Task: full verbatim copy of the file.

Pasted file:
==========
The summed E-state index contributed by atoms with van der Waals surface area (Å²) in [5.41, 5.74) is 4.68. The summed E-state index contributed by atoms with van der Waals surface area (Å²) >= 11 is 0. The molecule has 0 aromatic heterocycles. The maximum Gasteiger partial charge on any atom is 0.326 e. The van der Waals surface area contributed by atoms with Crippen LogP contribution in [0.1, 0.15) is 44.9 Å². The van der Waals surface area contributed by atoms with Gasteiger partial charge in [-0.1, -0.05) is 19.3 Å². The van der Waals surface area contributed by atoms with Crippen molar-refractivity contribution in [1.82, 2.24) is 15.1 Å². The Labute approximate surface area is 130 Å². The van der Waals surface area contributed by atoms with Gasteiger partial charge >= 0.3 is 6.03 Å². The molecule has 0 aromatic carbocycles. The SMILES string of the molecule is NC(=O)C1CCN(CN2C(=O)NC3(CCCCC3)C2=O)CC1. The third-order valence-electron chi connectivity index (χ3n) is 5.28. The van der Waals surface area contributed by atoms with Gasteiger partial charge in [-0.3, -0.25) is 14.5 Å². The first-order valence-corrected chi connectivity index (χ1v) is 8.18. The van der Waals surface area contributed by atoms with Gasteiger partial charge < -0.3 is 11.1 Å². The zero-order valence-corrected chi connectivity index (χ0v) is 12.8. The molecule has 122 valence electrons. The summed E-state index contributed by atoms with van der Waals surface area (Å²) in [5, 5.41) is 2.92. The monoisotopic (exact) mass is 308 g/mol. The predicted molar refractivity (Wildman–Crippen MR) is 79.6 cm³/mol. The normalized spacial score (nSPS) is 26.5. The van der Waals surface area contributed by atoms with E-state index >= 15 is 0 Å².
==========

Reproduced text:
The summed E-state index contributed by atoms with van der Waals surface area (Å²) in [5.41, 5.74) is 4.68. The summed E-state index contributed by atoms with van der Waals surface area (Å²) >= 11 is 0. The molecule has 0 aromatic heterocycles. The maximum Gasteiger partial charge on any atom is 0.326 e. The van der Waals surface area contributed by atoms with Crippen LogP contribution in [0.1, 0.15) is 44.9 Å². The van der Waals surface area contributed by atoms with Gasteiger partial charge in [-0.1, -0.05) is 19.3 Å². The van der Waals surface area contributed by atoms with Crippen molar-refractivity contribution in [1.82, 2.24) is 15.1 Å². The Labute approximate surface area is 130 Å². The van der Waals surface area contributed by atoms with Gasteiger partial charge >= 0.3 is 6.03 Å². The molecule has 0 aromatic carbocycles. The SMILES string of the molecule is NC(=O)C1CCN(CN2C(=O)NC3(CCCCC3)C2=O)CC1. The third-order valence-electron chi connectivity index (χ3n) is 5.28. The van der Waals surface area contributed by atoms with Gasteiger partial charge in [-0.3, -0.25) is 14.5 Å². The first-order valence-corrected chi connectivity index (χ1v) is 8.18. The van der Waals surface area contributed by atoms with Gasteiger partial charge < -0.3 is 11.1 Å². The zero-order valence-corrected chi connectivity index (χ0v) is 12.8. The molecule has 122 valence electrons. The summed E-state index contributed by atoms with van der Waals surface area (Å²) in [5, 5.41) is 2.92. The monoisotopic (exact) mass is 308 g/mol. The predicted molar refractivity (Wildman–Crippen MR) is 79.6 cm³/mol. The normalized spacial score (nSPS) is 26.5. The van der Waals surface area contributed by atoms with E-state index >= 15 is 0 Å².